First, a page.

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Snapshot Of The Week: Humanity's First Close-Up Glimpse Of Pluto

The New Horizons spacecraft sent back long-awaited images to anxious audiences on Earth.

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Pluto encountered its first — and only — visitor in its 4.5 billion year lifespan on Tuesday as the New Horizons spacecraft completed the final leg of its historic journey.

The spacecraft flew within 7,767 miles of Pluto, sending long-awaited images back to an anxious audience on Earth.

The images aren’t just fun to look at; they add to scientists’ knowledge of the previously unexplored dwarf planet.

“The pictures showed ice mountains on Pluto about as high as the Rockies and chasms on its big moon Charon that appear six times deeper than the Grand Canyon,” wrote Marcia Dunn of the Associated Press. Additionally, Pluto turned out to be about 50 miles in diameter larger than estimated and seems to be geologically active.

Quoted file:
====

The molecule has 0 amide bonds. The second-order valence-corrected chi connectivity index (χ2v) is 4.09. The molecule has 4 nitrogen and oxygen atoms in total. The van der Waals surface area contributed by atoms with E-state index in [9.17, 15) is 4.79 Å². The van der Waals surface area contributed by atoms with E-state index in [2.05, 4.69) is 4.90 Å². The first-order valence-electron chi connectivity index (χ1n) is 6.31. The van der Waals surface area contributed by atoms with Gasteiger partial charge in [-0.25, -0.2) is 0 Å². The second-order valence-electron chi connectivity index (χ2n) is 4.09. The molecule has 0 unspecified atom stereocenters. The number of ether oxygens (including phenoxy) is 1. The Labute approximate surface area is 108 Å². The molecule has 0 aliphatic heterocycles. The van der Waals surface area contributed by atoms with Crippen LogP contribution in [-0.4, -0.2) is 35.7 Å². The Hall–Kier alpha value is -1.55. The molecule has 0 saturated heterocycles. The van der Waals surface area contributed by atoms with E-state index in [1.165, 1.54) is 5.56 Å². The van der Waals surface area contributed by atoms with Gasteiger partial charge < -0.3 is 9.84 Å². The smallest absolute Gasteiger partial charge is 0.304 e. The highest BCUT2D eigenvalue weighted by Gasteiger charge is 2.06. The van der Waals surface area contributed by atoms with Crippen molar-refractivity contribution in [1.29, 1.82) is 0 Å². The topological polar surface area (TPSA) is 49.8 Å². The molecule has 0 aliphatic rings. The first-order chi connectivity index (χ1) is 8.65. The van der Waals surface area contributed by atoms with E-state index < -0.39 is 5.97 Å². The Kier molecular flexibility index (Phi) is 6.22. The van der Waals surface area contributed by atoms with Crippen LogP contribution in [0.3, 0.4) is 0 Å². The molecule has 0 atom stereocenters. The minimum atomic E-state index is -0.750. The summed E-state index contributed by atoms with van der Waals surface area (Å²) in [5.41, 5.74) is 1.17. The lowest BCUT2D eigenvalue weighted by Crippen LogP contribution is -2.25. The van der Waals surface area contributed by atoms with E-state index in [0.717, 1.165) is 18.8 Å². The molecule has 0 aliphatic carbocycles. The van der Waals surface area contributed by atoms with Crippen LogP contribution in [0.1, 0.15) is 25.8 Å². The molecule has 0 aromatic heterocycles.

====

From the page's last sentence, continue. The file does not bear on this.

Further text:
The spacecraft's trip began nearly a decade ago when Pluto was still considered the ninth planet in our solar system. Although Pluto has since been downgraded to a dwarf planet, images of the icy world and its moons caused an eruption of excitement at NASA.

“This is a tremendous moment in human history,” said John Grunsfeld, NASA’s science mission chief. “We’ve opened up a new realm of the solar system.” 

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